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Congresswoman who thought Guam not part of US will get island cookies

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Marjorie Taylor Greene

Marjorie Taylor Greene

A first-time congresswoman from Georgia who mistakenly referred to Guam as foreign land when she railed against federal financial aid going overseas will soon get cookies from the island that bills itself "Where America's day begins."

"I'm a regular, normal person. And I wanted to take my regular – normal person, normal, everyday American values, which is: We love our country. We believe our hard-earned tax dollars should just go for America – not for what, China, Russia, the Middle East, Guam – whatever, wherever," said Rep. Marjorie Taylor Greene on Feb. 27 at the Conservative Political Action Conference, which headlined former President Donald Trump. "If we want to build roads, if we want to put money into schools, if we want to build border walls, we want it right here at home. This is easy to me; it's easy to us, but it's not easy to Washington."

Although her speech happened last month, a video of her full remarks was posted to YouTube on Tuesday.

Guam has been a part of the United States since 1899, and people born on Guam have been U.S. citizens since 1950. Controversial comments from Greene have been met with rebukes from Democrats and Republicans, but local leaders providing reactions to The Guam Daily Post struck a more cordial tone.

Michael San Nicolas

Michael San Nicolas

"Congresswoman Greene is a new member, and we will be paying a visit to her and delivering delicious Chamorro Chip Cookies as part of our ongoing outreach to new members to introduce them to our wonderful island of Guam," said Del. Michael San Nicolas. He also referred to using "cookie diplomacy" in Congress during his annual address to the Legislature last year. 

From the governor's office, director of communications Krystal Paco-San Agustin said: "We would be more than happy to send Representative Greene's office a copy of 'Destiny's Landfall: A History of Guam.' "

'This wonderful part of America'

Phil Flores

Phil Flores

A two-time former chairman of the Republican Party of Guam, Phil Flores said he had called Greene's office. She wasn't available, so Flores talked to one of her assistants.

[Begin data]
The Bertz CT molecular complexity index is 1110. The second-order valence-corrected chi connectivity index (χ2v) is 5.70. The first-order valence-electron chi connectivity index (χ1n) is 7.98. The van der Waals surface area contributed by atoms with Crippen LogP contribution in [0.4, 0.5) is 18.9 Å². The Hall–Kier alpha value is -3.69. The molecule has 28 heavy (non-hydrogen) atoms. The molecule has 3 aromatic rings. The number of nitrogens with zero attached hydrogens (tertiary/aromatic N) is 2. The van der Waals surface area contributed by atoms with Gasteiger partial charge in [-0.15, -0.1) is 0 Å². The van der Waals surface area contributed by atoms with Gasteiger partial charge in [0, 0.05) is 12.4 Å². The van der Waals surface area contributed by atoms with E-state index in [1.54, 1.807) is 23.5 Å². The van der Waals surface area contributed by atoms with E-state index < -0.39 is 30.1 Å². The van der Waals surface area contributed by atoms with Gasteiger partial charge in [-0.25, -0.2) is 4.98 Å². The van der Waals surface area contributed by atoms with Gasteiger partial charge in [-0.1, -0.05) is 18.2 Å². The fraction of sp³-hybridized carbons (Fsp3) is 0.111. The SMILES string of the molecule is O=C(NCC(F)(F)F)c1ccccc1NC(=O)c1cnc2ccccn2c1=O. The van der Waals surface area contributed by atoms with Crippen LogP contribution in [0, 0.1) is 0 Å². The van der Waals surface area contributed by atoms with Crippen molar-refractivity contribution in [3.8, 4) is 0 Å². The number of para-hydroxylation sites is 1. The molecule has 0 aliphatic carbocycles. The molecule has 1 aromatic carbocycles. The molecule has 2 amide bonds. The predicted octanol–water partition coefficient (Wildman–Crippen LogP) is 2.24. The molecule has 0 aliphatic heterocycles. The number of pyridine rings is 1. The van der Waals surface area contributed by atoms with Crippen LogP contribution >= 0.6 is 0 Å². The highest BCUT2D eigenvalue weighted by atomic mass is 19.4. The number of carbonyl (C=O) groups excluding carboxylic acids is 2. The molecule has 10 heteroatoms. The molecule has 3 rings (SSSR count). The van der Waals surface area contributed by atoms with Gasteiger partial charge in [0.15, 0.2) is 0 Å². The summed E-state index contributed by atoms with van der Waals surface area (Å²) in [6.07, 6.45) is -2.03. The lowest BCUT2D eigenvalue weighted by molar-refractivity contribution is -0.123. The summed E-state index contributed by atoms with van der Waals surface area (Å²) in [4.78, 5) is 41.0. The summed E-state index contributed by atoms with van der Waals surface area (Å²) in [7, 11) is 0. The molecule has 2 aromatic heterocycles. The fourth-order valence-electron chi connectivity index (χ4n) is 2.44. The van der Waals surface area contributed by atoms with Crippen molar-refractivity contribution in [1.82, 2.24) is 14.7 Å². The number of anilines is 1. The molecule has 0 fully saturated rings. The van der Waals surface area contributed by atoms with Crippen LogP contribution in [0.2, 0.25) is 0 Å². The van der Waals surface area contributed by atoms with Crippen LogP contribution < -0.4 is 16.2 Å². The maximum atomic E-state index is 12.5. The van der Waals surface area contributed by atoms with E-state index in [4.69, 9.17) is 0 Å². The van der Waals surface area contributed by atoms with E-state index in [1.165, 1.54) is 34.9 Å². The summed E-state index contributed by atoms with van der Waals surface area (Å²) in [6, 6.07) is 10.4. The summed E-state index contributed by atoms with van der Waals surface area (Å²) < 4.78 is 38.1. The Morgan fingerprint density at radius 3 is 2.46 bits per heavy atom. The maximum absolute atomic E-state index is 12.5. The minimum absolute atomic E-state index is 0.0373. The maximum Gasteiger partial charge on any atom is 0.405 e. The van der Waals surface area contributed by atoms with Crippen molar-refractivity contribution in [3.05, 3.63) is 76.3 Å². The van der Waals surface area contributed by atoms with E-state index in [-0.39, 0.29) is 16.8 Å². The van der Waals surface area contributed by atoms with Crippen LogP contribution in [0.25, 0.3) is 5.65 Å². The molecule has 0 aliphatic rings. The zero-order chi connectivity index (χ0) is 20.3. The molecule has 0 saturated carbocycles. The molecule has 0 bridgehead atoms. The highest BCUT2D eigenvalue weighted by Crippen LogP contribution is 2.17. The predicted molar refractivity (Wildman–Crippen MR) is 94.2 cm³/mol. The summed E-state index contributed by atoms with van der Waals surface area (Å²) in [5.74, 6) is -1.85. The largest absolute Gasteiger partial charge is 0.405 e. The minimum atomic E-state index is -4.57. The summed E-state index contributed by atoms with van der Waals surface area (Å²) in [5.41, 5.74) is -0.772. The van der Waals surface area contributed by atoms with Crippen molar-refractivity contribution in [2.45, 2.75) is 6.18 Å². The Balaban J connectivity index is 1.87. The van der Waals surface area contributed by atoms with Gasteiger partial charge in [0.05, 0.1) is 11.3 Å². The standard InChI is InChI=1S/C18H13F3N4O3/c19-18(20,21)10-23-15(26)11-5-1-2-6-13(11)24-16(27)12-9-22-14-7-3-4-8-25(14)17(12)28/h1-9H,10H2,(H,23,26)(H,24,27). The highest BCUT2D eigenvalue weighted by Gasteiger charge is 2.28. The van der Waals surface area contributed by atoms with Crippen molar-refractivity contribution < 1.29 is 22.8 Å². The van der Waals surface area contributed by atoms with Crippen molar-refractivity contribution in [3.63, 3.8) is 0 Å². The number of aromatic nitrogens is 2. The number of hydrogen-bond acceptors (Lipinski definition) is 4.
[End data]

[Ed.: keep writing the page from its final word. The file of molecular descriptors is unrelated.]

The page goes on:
"I said Guam is a part of America. We have been for 122 years," said Flores, who shared with the assistant his role with the Republican Party locally as well as his 15- to 16-year stint as a member of the Republican National Committee. 

"I'm calling to educate her." 

Flores said Greene's comments and lack of knowledge about Guam "was really disappointing." 

"You see it every once in a while, 'Where's Guam?' And obviously we don't expect to be as well known in the mainland as perhaps California or New York, but more people should know about this wonderful part of America," Flores said.

He said there's still a lot of education necessary in some parts of the world about Guam and other Pacific islands, and the role they've played historically and in current global affairs. 

"I've done much traveling in Asia ... and people in Asia know about Guam, especially here in Korea, Taiwan, Japan. But if you go to some places in the states ... they will not know about Guam," he said. 

Flores said earlier in his career he had come across people who had no idea where Guam was, even so far as placing it in the continent of Africa. 

He also shared a story of his son, who while at West Virginia University and enjoying a night out with his friends, would show his Guam ID at a bar or pub. 

"They would not accept his Guam ID because it's from a 'foreign country,'" Flores said. His son would have to bring his U.S. passport with him because "people don't know what Guam is." 

Flores encourages people to call Greene's office and share a little bit about Guam.

Telena Nelson

Telena Nelson

Sen. Telena Nelson, who chairs the legislative committee that includes federal affairs, said the comments were "appalling" coming from a member of Congress.

"This is not the first time, nor will it be the last, that our island is mistaken for foreign soil when the fact remains that we have been woven into the fabric of the United States for over a century," she told The Guam Daily Post. "Our mutually beneficial relationship with the United States has long afforded us many privileges, however, our people and our many contributions remain unknown and unimportant to many Americans. This urges us to not only continue making our island known, but to also amplify our voices and implore our national and federal governments to give Guåhan and our people the committed support we need in our quest for self-determination."

Controversial comments, actions

Greene has landed in national news for posting an anti-transgender sign outside of her congressional office.

She also has been heavily criticized for embracing a number of conspiracy theories, according to The Poynter Institute, adding: "She's promoted QAnon and Pizzagate theories. She's claimed that the California wildfires were ignited by space lasers."  

A 2019 video of Greene confronting shooting survivor David Hogg has also gone viral. On Jan. 19, Media Matters reported that in a 2018 Facebook comment, Greene agreed with the conspiracy theory that the Parkland shooting was a planned event done to crack down on gun rights, according to Poynter. Hogg is a survivor of the shooting at Marjory Stoneman Douglas High School in Parkland, Florida, which killed 17 people in 2018. 


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